I’ve tried every coffee gadget out there, but I always come back to this $23 stovetop coffee pot

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There is any number of ways to make coffee on the cheap, but may we suggest the Moka pot?
Grosche’s Milano is our favorite Moka pot, and the one we recommend in our guide to stovetop coffee.
It’s a quick, space-conscious, and rich way of achieving an espresso-like dose of coffee at home.
Milano Stovetop Espresso Maker (small)

Coffee, depending upon how you take yours, can be a dizzying form of advanced chemistry or it can be as simple as popping open a can.

Somewhere in the middle, though, lies one of my most beloved methods of production: the Moka pot. Not quite percolator coffee, but not quite espresso either, it’s a small, unassuming little aluminum contraption with all the capability to match even the finest cup of Java.

In a world where anything and everything can be impossibly expensive, the Moka pot affords the equivalent of, say, Dom Perignon for the Budweiser budget.

Now, I am in the business of seeking out the best possible home espresso machine you can buy, and as such, always manage to have a mighty fine machine on my countertop (I’m currently in the process of tricking out a Gaggia Classic Pro). But, were I to be given my pink slip tomorrow and left machineless, I’d go crawling back to my Moka pot without so much as a tear shed nor a word of grief spoken.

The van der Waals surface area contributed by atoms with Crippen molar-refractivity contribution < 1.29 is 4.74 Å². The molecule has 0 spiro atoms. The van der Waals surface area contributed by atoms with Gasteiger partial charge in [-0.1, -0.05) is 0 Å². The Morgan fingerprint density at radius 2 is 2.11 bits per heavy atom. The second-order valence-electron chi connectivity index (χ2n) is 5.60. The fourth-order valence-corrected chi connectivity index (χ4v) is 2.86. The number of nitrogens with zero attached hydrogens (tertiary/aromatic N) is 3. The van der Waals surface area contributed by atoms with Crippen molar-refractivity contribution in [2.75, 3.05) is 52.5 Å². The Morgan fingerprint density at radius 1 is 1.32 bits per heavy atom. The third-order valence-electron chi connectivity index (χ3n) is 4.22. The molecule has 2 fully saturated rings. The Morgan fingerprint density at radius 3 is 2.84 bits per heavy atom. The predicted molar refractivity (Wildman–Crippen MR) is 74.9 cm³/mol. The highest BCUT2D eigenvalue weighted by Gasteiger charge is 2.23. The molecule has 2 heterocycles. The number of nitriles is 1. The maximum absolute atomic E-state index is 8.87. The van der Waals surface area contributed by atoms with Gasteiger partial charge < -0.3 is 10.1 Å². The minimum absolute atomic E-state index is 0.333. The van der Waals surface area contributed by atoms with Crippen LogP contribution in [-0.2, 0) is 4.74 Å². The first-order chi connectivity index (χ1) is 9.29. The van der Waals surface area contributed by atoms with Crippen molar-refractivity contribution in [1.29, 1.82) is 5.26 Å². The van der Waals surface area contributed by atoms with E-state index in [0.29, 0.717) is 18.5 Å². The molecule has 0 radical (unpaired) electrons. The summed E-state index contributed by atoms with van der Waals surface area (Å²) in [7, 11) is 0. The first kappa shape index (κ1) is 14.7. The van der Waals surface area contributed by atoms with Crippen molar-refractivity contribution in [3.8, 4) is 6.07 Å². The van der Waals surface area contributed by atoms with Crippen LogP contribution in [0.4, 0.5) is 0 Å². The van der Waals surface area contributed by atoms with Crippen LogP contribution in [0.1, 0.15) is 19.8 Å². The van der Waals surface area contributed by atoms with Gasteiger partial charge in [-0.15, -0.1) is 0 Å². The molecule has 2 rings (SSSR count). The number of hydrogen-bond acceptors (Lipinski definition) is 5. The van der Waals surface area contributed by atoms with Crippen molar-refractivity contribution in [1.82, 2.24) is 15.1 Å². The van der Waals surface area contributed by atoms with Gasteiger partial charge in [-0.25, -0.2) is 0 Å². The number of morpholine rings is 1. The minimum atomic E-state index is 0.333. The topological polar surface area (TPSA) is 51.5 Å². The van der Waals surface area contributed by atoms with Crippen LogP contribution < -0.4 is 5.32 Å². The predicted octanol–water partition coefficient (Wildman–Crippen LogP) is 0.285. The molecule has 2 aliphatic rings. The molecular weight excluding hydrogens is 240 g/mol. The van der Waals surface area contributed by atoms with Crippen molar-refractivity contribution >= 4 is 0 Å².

Why I love my Moka pot

My former life saw me living a less sessile life in camper vans and aboard boats where there was no space (let alone budget) for an espresso machine – my preferred route of caffeine administration. Instead, my first order of business when arriving in a new place was to find a cheap Moka pot. It takes up hardly any space, is easy to clean (a little vinegar and baking soda works best), and performs dutifully atop everything from roaring campfires to gas stoves. Plus, once you get the hang of it, you can have it brewed and down your gullet in three minutes flat.

Almost any brand will do, but I’d recommend at least an aluminum one over stainless steel (save for induction stovetops) because it conducts heat a lot faster. But don’t take it from little old me: see what 2020 UK Brewers Cup champion and Moka pot enthusiast Matteo D’Ottavio told us).

The best Moka pot you can buy

Grosche’s Milano is our favorite option for most people because of the heat-resistant silicone handle.

And yes, if you’re wondering, it definitely beats out Bialetti, the original brand behind the 1933 invention. Once upon a time, Bialetti made nearly bulletproof Moka pots. Today, they unfortunately use an insultingly cheap plastic handle that will almost certainly sooner or later become a molten puddle of plastic upon your stovetop.

Dialing your Moka pot is no easy feat, but to do so meticulously with any approach to brewing is no different. How you drink your coffee is entirely up to you, but if you’re after an espresso-like elixir, know that with good beans, a great grinder, and a little practice, you’ll be able to achieve a cuppa that not even the most regal of royalty could hold a candle to. In the world of coffee, a peasant’s budget bears no bounds, and there may be no better case in point than Grosche’s Moka pot.

Milano Stovetop Espresso Maker (button)

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